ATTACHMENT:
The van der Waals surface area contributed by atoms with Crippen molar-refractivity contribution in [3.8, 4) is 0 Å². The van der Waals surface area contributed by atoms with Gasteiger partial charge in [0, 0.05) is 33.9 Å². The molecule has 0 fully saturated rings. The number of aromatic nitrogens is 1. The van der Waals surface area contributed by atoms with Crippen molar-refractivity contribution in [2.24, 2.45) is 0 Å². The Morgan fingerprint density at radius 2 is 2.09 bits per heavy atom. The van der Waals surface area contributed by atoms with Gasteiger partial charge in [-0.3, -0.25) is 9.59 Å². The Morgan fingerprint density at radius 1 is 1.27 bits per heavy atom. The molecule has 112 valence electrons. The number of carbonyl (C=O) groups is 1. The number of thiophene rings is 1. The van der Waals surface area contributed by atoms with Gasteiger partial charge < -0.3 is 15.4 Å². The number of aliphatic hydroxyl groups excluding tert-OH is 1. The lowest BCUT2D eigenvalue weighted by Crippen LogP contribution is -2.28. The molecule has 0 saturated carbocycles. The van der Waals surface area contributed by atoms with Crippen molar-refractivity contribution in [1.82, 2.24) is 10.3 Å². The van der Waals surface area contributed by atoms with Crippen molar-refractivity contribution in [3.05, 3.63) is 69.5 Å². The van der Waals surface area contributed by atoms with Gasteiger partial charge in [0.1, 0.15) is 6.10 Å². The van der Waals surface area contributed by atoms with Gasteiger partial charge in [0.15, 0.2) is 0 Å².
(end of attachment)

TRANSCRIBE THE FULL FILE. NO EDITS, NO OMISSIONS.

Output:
The van der Waals surface area contributed by atoms with Crippen molar-refractivity contribution in [3.8, 4) is 0 Å². The van der Waals surface area contributed by atoms with Gasteiger partial charge in [0, 0.05) is 33.9 Å². The molecule has 0 fully saturated rings. The number of aromatic nitrogens is 1. The van der Waals surface area contributed by atoms with Crippen molar-refractivity contribution in [2.24, 2.45) is 0 Å². The Morgan fingerprint density at radius 2 is 2.09 bits per heavy atom. The van der Waals surface area contributed by atoms with Gasteiger partial charge in [-0.3, -0.25) is 9.59 Å². The Morgan fingerprint density at radius 1 is 1.27 bits per heavy atom. The molecule has 112 valence electrons. The number of carbonyl (C=O) groups is 1. The number of thiophene rings is 1. The van der Waals surface area contributed by atoms with Gasteiger partial charge < -0.3 is 15.4 Å². The number of aliphatic hydroxyl groups excluding tert-OH is 1. The lowest BCUT2D eigenvalue weighted by Crippen LogP contribution is -2.28. The molecule has 0 saturated carbocycles. The van der Waals surface area contributed by atoms with Crippen molar-refractivity contribution in [1.82, 2.24) is 10.3 Å². The van der Waals surface area contributed by atoms with Crippen molar-refractivity contribution in [3.05, 3.63) is 69.5 Å². The van der Waals surface area contributed by atoms with Gasteiger partial charge in [0.1, 0.15) is 6.10 Å². The van der Waals surface area contributed by atoms with Gasteiger partial charge in [0.15, 0.2) is 0 Å².